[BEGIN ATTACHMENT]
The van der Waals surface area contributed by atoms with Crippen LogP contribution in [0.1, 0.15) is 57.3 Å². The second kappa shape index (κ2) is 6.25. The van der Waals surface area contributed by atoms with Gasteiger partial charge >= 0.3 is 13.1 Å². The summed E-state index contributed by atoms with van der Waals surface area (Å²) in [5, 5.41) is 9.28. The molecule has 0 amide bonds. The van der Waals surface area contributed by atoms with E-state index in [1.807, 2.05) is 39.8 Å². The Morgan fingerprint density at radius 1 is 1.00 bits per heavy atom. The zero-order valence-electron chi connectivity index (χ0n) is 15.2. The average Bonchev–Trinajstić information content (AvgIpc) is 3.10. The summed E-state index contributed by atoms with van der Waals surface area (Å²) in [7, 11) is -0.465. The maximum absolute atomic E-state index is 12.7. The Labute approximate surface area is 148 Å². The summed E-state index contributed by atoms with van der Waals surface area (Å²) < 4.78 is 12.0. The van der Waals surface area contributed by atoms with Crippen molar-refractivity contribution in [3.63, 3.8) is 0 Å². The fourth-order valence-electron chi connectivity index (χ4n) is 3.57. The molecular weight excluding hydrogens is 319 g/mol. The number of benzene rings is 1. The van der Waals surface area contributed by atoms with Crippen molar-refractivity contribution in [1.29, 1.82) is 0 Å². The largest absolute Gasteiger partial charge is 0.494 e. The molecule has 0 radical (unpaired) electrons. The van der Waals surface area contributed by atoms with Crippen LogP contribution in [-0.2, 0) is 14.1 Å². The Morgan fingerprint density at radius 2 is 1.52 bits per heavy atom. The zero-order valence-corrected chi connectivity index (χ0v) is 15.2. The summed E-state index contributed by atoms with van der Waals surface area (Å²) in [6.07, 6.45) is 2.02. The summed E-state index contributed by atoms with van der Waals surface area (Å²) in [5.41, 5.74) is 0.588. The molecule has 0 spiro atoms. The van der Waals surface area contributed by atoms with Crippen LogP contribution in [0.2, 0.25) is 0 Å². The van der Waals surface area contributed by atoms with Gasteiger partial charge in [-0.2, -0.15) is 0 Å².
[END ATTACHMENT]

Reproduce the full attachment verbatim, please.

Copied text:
The van der Waals surface area contributed by atoms with Crippen LogP contribution in [0.1, 0.15) is 57.3 Å². The second kappa shape index (κ2) is 6.25. The van der Waals surface area contributed by atoms with Gasteiger partial charge >= 0.3 is 13.1 Å². The summed E-state index contributed by atoms with van der Waals surface area (Å²) in [5, 5.41) is 9.28. The molecule has 0 amide bonds. The van der Waals surface area contributed by atoms with E-state index in [1.807, 2.05) is 39.8 Å². The Morgan fingerprint density at radius 1 is 1.00 bits per heavy atom. The zero-order valence-electron chi connectivity index (χ0n) is 15.2. The average Bonchev–Trinajstić information content (AvgIpc) is 3.10. The summed E-state index contributed by atoms with van der Waals surface area (Å²) in [7, 11) is -0.465. The maximum absolute atomic E-state index is 12.7. The Labute approximate surface area is 148 Å². The summed E-state index contributed by atoms with van der Waals surface area (Å²) < 4.78 is 12.0. The van der Waals surface area contributed by atoms with Crippen molar-refractivity contribution in [3.63, 3.8) is 0 Å². The fourth-order valence-electron chi connectivity index (χ4n) is 3.57. The molecular weight excluding hydrogens is 319 g/mol. The number of benzene rings is 1. The van der Waals surface area contributed by atoms with Crippen molar-refractivity contribution in [1.29, 1.82) is 0 Å². The largest absolute Gasteiger partial charge is 0.494 e. The molecule has 0 radical (unpaired) electrons. The van der Waals surface area contributed by atoms with Crippen LogP contribution in [-0.2, 0) is 14.1 Å². The Morgan fingerprint density at radius 2 is 1.52 bits per heavy atom. The zero-order valence-corrected chi connectivity index (χ0v) is 15.2. The summed E-state index contributed by atoms with van der Waals surface area (Å²) in [6.07, 6.45) is 2.02. The summed E-state index contributed by atoms with van der Waals surface area (Å²) in [5.41, 5.74) is 0.588. The molecule has 0 spiro atoms. The van der Waals surface area contributed by atoms with Crippen LogP contribution in [0.2, 0.25) is 0 Å². The van der Waals surface area contributed by atoms with Gasteiger partial charge in [-0.2, -0.15) is 0 Å².